The Media and Technology Educational TV Viewing in Early Childhood and High School Grade Point Average for Boys Fig. 12.8
The Media and Technology • Television and Violence(Continued) • The television that young children watch may influence their behavior as adolescents. • There is increased concern about children and adolescents who play violent video games, especially those that are highly realistic(Escobar-Chaves & Anderson, 2008) • Research indicates that children and adolescents who extensively play violent electronic games are more aggressive, less sensitive to real-life violence, more likely to engage in delinquent acts, and are more likely to get lower grades than their counterparts who spend less or no time playing (Escobar-Chaves & Anderson, 2008).
The Media and Technology (Continued from previous slide) • Television and Sex • The number of sexual scenes on TV nearly doubled from 1998 through 2004 (Kaiser Family Foundation, 2005). • Watching television sex can influence adolescents’ sexual attitudes and behavior. • Television teaches children and adolescents about sex (Collins, 2005; Ward, Day, & Epstein, 2006). • The overall conclusion about adolescent exposure to sex in the entertainment media is very negative (Collins, 2005; Ward, Day, & Epstein, 2006).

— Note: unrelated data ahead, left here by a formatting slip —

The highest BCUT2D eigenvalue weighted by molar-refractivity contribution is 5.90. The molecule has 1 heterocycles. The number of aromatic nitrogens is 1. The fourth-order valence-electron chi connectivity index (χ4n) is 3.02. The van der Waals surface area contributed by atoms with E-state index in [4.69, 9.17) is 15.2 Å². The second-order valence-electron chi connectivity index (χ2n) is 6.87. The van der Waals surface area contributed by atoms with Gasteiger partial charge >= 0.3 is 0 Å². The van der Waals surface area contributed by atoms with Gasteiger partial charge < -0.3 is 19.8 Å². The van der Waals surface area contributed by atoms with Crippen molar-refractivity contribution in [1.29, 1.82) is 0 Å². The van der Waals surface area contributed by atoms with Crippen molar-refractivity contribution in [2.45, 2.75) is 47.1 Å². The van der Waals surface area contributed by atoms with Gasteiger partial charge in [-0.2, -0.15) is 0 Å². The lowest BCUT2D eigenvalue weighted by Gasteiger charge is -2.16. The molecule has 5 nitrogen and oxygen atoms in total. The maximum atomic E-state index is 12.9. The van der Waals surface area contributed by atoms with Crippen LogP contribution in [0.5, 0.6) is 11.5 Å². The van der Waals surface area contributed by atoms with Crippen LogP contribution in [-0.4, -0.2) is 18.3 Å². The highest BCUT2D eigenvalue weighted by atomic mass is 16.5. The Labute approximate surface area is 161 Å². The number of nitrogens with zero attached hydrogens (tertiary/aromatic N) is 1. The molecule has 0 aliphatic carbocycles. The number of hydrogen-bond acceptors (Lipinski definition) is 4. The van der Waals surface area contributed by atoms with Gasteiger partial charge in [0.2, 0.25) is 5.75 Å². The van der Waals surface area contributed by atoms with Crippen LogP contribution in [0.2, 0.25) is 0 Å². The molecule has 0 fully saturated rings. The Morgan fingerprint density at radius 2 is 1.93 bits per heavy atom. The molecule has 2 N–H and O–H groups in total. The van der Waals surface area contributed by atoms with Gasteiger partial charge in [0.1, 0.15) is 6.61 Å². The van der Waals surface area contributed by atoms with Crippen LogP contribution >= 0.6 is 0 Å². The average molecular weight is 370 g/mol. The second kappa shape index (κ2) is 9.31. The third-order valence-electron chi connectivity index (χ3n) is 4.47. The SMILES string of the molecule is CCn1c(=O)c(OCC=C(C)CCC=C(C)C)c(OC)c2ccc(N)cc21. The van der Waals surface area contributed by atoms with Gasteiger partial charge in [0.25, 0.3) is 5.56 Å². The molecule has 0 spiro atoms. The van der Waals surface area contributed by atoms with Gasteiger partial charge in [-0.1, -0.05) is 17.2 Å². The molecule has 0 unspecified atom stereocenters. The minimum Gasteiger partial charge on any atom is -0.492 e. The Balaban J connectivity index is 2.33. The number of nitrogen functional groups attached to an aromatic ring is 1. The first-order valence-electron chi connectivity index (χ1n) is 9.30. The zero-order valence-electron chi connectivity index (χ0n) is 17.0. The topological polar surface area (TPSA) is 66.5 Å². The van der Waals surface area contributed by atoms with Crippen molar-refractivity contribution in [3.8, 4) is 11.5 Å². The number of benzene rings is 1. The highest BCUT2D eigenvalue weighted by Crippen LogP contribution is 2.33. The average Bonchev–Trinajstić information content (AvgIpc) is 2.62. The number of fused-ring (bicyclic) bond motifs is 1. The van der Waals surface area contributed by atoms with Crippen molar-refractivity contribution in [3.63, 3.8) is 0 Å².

The Media and Technology • Television and Achievement • The more adolescents watch TV the lower their school achievement is (Comstock & Scharrer, 2006). • Three possibilities involve interference, displacement, and self-defeating tastes/preferences (Comstock & Scharrer, 2006). 1. Interference • Having television on while doing homework can distract children while they are doing cognitive tasks, such as homework.
The Media and Technology (Continued from previous slide) • Television and Achievement(Continued) 2. Displacement • Television can take away time and attention from engaging in achievement-related tasks, such as homework, reading, writing, and mathematics. 3. Self-defeating tastes/preferences • Television attracts adolescents to entertainment, sports, commercials, and other activities that capture their interest more than school achievement. • Adolescents who are heavy TV watchers tend to view books as dull and boring (Comstock & Scharrer, 2006).
The Media and Technology (Continued from previous slide) • Television and Achievement (Continued) • Some types of television content—such as educational programming for young children—may enhance achievement. • Sesame Street and Mr. Roger’s Neighborhood